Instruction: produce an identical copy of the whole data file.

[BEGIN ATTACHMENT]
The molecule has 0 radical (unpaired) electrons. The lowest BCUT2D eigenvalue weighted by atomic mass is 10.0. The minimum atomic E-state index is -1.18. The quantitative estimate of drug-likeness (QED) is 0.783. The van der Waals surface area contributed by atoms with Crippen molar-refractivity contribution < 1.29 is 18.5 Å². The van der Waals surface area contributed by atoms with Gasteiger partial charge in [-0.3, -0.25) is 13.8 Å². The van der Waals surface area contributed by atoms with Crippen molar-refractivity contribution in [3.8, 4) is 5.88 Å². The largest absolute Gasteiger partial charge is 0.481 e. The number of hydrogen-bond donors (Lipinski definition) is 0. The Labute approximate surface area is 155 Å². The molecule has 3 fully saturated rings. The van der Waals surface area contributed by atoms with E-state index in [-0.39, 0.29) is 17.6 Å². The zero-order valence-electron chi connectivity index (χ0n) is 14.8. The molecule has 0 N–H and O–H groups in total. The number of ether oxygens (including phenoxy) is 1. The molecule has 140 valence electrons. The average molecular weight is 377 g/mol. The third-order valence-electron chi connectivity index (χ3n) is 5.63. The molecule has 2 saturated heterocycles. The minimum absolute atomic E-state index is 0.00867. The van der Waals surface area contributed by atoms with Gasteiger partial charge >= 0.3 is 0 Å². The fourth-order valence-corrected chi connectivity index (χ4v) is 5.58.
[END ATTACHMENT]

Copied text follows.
The molecule has 0 radical (unpaired) electrons. The lowest BCUT2D eigenvalue weighted by atomic mass is 10.0. The minimum atomic E-state index is -1.18. The quantitative estimate of drug-likeness (QED) is 0.783. The van der Waals surface area contributed by atoms with Crippen molar-refractivity contribution < 1.29 is 18.5 Å². The van der Waals surface area contributed by atoms with Gasteiger partial charge in [-0.3, -0.25) is 13.8 Å². The van der Waals surface area contributed by atoms with Crippen molar-refractivity contribution in [3.8, 4) is 5.88 Å². The largest absolute Gasteiger partial charge is 0.481 e. The number of hydrogen-bond donors (Lipinski definition) is 0. The Labute approximate surface area is 155 Å². The molecule has 3 fully saturated rings. The van der Waals surface area contributed by atoms with E-state index in [-0.39, 0.29) is 17.6 Å². The zero-order valence-electron chi connectivity index (χ0n) is 14.8. The molecule has 0 N–H and O–H groups in total. The number of ether oxygens (including phenoxy) is 1. The molecule has 140 valence electrons. The average molecular weight is 377 g/mol. The third-order valence-electron chi connectivity index (χ3n) is 5.63. The molecule has 2 saturated heterocycles. The minimum absolute atomic E-state index is 0.00867. The van der Waals surface area contributed by atoms with Gasteiger partial charge >= 0.3 is 0 Å². The fourth-order valence-corrected chi connectivity index (χ4v) is 5.58.